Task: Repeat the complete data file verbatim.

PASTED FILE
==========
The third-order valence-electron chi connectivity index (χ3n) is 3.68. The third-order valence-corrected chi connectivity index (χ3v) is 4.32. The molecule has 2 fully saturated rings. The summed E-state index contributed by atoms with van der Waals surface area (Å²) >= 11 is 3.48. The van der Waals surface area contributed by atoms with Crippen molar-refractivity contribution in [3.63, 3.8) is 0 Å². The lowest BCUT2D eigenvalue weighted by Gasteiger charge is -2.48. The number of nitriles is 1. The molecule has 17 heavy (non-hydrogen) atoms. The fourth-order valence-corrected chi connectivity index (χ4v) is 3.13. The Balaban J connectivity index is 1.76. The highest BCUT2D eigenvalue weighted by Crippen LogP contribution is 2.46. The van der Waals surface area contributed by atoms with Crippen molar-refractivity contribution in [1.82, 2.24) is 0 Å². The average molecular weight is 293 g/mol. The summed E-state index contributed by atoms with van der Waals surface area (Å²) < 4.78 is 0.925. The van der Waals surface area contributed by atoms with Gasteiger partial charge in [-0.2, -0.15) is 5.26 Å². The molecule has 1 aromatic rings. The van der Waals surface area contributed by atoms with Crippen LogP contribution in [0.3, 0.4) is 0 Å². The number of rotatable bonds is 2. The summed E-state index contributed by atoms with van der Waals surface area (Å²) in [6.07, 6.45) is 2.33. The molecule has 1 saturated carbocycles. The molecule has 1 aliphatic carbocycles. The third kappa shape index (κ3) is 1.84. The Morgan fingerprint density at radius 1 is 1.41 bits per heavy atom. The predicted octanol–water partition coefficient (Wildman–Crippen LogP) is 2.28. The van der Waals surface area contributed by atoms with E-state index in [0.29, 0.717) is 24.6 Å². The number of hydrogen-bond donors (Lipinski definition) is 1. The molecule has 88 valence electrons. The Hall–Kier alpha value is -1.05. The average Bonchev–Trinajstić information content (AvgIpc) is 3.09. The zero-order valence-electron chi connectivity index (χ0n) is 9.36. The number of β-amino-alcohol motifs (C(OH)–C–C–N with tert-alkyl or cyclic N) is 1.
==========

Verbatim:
The third-order valence-electron chi connectivity index (χ3n) is 3.68. The third-order valence-corrected chi connectivity index (χ3v) is 4.32. The molecule has 2 fully saturated rings. The summed E-state index contributed by atoms with van der Waals surface area (Å²) >= 11 is 3.48. The van der Waals surface area contributed by atoms with Crippen molar-refractivity contribution in [3.63, 3.8) is 0 Å². The lowest BCUT2D eigenvalue weighted by Gasteiger charge is -2.48. The number of nitriles is 1. The molecule has 17 heavy (non-hydrogen) atoms. The fourth-order valence-corrected chi connectivity index (χ4v) is 3.13. The Balaban J connectivity index is 1.76. The highest BCUT2D eigenvalue weighted by Crippen LogP contribution is 2.46. The van der Waals surface area contributed by atoms with Crippen molar-refractivity contribution in [1.82, 2.24) is 0 Å². The average molecular weight is 293 g/mol. The summed E-state index contributed by atoms with van der Waals surface area (Å²) < 4.78 is 0.925. The van der Waals surface area contributed by atoms with Gasteiger partial charge in [-0.2, -0.15) is 5.26 Å². The molecule has 1 aromatic rings. The van der Waals surface area contributed by atoms with Crippen LogP contribution in [0.3, 0.4) is 0 Å². The number of rotatable bonds is 2. The summed E-state index contributed by atoms with van der Waals surface area (Å²) in [6.07, 6.45) is 2.33. The molecule has 1 saturated carbocycles. The molecule has 1 aliphatic carbocycles. The third kappa shape index (κ3) is 1.84. The Morgan fingerprint density at radius 1 is 1.41 bits per heavy atom. The predicted octanol–water partition coefficient (Wildman–Crippen LogP) is 2.28. The van der Waals surface area contributed by atoms with E-state index in [0.29, 0.717) is 24.6 Å². The number of hydrogen-bond donors (Lipinski definition) is 1. The molecule has 88 valence electrons. The Hall–Kier alpha value is -1.05. The average Bonchev–Trinajstić information content (AvgIpc) is 3.09. The zero-order valence-electron chi connectivity index (χ0n) is 9.36. The number of β-amino-alcohol motifs (C(OH)–C–C–N with tert-alkyl or cyclic N) is 1.